This is not quite the sort of thing I usually write about, but it is so close to my own experience and my own beliefs, that I couldn’t resist sharing it. Thank You, KenBurkey
Monthly Archives: June 2012
The subtitle of my blog is Bikes, Books, Babes
If you read the “about” page, you will know that the “Babes” part refers to my grandchildren. They do lots of fun stuff, but this video is particularly worth posting. Enjoy!
I recently reviewed three books for the Christian Chronicle.
The books are:
- Kingdom Calling by Amy Sherman
- Work Matters by Tom Nelson
- Work, Love, Pray by Diane Paddison
Here’s a link to the reviews on the Christian Chronicle website: Book Reviews
No Matter the Cost, by Vance Brown (with John Blase) is a book written for men—more specifically, for those in the “Men’s Movement.”
Vance Brown is Chairman and CEO of Band of Brothers ministry. The book is intended to be a rallying cry for men who are discouraged. He calls men to be one of those referred to in John’s Revelation who “defeated [the accuser] through the blood of the Lamb…. They were willing to die for Christ.”
Brown challenges men: “Will you be one of the saints used by God to finally defeat evil?”
The largest part of this book is a blow-by-blow, phrase-by-phrase discussion of the Lord’s Prayer, sometimes called the Model Prayer. It is illustrated throughout by “brother’s stories”. These are definitely war stories, stories of men on the front lines, dealing with evil in their own lives and with death and suffering.
Brown refers often to a poem by John Eldredge, “Wild at Heart.” In this poem, Eldredge pictures a broken man who “prayed for an army of angels to come and heal him…but God decided instead to send him friends, men who also know broke.” As he tells these stories of broken men, he also tells of “men who also know broke” who fight alongside of them. He quotes Eldredge, “Don’t even think of going into battle alone.”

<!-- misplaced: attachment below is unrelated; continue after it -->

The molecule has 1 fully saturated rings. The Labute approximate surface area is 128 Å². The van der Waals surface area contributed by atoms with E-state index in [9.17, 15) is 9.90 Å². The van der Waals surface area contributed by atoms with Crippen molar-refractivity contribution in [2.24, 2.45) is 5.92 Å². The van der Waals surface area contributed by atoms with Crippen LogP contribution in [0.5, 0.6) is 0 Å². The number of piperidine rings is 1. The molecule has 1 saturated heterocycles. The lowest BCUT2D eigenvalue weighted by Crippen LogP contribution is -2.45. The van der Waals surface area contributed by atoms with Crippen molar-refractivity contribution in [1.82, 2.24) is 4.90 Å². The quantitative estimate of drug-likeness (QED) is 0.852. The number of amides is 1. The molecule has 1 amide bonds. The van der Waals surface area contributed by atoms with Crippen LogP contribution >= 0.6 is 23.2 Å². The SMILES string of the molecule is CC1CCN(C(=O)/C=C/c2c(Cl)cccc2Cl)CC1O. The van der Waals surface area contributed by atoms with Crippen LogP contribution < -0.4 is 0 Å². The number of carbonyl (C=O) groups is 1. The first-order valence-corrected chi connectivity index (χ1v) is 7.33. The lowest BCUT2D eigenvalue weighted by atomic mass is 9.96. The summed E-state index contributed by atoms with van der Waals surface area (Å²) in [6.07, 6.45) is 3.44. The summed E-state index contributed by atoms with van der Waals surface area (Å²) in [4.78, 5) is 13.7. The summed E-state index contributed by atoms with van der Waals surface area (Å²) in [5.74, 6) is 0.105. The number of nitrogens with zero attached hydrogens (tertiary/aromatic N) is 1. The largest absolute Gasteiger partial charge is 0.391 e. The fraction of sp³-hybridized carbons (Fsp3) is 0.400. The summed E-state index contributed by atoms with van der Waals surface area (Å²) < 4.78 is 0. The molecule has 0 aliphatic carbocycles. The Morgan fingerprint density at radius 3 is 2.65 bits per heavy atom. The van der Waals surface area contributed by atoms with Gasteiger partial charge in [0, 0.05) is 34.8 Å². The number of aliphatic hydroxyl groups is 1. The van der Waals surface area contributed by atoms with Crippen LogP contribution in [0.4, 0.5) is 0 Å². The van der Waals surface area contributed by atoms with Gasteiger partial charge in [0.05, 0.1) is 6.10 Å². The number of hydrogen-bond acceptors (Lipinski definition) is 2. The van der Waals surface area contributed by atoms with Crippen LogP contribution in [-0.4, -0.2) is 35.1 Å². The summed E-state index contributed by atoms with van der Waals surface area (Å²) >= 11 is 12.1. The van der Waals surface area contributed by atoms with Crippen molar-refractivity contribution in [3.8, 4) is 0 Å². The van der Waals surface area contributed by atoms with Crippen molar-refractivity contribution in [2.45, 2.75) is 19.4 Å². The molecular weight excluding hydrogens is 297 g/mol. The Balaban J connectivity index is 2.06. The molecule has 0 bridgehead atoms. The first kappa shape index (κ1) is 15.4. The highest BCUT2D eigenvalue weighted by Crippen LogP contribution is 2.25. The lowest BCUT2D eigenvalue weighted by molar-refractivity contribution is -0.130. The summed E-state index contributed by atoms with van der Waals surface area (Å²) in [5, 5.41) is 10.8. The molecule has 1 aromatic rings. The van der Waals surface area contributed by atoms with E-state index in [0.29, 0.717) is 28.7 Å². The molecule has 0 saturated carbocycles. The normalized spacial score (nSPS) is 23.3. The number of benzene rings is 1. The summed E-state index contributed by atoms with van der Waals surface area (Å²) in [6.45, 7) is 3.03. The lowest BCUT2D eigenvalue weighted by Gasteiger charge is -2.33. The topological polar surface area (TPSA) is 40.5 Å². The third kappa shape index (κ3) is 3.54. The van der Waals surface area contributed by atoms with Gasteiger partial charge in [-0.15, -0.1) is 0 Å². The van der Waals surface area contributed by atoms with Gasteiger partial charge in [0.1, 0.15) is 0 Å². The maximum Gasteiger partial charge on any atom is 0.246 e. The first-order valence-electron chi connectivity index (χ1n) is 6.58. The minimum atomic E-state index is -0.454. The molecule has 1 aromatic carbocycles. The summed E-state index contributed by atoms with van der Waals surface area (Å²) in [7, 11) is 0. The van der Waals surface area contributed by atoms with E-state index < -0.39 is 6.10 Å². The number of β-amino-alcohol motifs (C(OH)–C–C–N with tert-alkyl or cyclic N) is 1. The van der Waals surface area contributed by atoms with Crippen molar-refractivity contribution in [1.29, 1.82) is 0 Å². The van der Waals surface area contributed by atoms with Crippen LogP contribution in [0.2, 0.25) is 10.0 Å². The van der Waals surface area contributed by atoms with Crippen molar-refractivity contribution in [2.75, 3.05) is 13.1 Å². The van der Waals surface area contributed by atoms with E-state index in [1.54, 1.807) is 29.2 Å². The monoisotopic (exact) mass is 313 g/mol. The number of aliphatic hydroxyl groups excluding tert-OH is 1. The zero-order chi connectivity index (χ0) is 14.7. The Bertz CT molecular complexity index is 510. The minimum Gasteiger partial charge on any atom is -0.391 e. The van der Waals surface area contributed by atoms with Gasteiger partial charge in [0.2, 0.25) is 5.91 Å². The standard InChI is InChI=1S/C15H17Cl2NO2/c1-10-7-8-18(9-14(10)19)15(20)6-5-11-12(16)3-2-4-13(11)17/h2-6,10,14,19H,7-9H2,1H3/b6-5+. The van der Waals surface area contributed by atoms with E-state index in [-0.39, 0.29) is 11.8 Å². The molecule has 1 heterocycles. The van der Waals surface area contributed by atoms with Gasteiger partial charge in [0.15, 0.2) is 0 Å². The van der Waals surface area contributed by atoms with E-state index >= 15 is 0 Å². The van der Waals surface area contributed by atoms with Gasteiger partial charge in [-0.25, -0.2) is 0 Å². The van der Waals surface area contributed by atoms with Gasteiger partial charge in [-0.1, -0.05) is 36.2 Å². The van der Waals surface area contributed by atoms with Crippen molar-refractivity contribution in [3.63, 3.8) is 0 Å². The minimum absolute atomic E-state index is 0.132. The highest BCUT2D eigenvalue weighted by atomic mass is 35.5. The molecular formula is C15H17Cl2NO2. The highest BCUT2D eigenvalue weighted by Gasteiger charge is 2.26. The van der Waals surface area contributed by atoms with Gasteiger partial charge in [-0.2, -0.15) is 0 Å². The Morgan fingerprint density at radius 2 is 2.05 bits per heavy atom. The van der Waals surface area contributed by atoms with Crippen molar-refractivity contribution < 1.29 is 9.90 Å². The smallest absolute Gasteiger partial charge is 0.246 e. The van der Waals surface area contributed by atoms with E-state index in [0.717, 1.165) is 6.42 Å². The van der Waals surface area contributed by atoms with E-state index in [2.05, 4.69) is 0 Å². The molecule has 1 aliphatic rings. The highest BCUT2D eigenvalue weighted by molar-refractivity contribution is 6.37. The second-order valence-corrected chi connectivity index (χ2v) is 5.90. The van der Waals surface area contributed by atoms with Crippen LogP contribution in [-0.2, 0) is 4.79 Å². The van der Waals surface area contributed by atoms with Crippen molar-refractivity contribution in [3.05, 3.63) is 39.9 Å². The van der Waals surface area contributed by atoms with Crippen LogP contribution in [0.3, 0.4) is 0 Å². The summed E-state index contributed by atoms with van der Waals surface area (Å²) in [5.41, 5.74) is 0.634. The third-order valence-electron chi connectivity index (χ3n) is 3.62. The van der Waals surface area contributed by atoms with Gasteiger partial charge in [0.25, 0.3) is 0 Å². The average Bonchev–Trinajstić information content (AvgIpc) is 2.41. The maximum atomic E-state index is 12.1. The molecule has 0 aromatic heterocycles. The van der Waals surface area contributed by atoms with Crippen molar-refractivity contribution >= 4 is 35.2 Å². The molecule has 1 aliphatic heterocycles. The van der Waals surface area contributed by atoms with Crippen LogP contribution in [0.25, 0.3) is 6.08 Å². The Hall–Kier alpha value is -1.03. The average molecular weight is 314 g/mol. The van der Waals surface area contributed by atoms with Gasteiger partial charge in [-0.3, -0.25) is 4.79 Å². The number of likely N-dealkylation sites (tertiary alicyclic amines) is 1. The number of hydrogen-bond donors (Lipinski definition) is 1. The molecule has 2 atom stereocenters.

Brown sees the Lord’s Prayer as a trail map—or even a manual of arms—for the battle ahead. He pictures the disciples asking Jesus, “Teach us to pray”, and “what if Jesus essentially said, All right, this is what following me looks like; this is what becoming a part of the Last Battle is all about.”
The dominant metaphor of the book is warfare. Brown sees Christians as involved in a great and final battle. But this isn’t your standard “church militant” call to seek out evil and destroy it. In the end, Brown sees Man’s role as defensive: “Put on the whole armor of God… that you may be able to stand your ground…Stand Firm” (Ephesians 6:13).
Brown closes the book with another Bible story, the prodigal son. He tells us that at the end of the battle, we can come home; Home to a mansion with many rooms, where there is joy. This isn’t a battle without hope, but a battle made possible by our hope. We can rejoice, like Paul, knowing that what has happened will turn out for our deliverance (Philippians 4:19). We can rejoice, knowing that through God’s power, we are more than conquerors, and we will be welcomed home.
This review was written for LibraryThing Early Reviewers.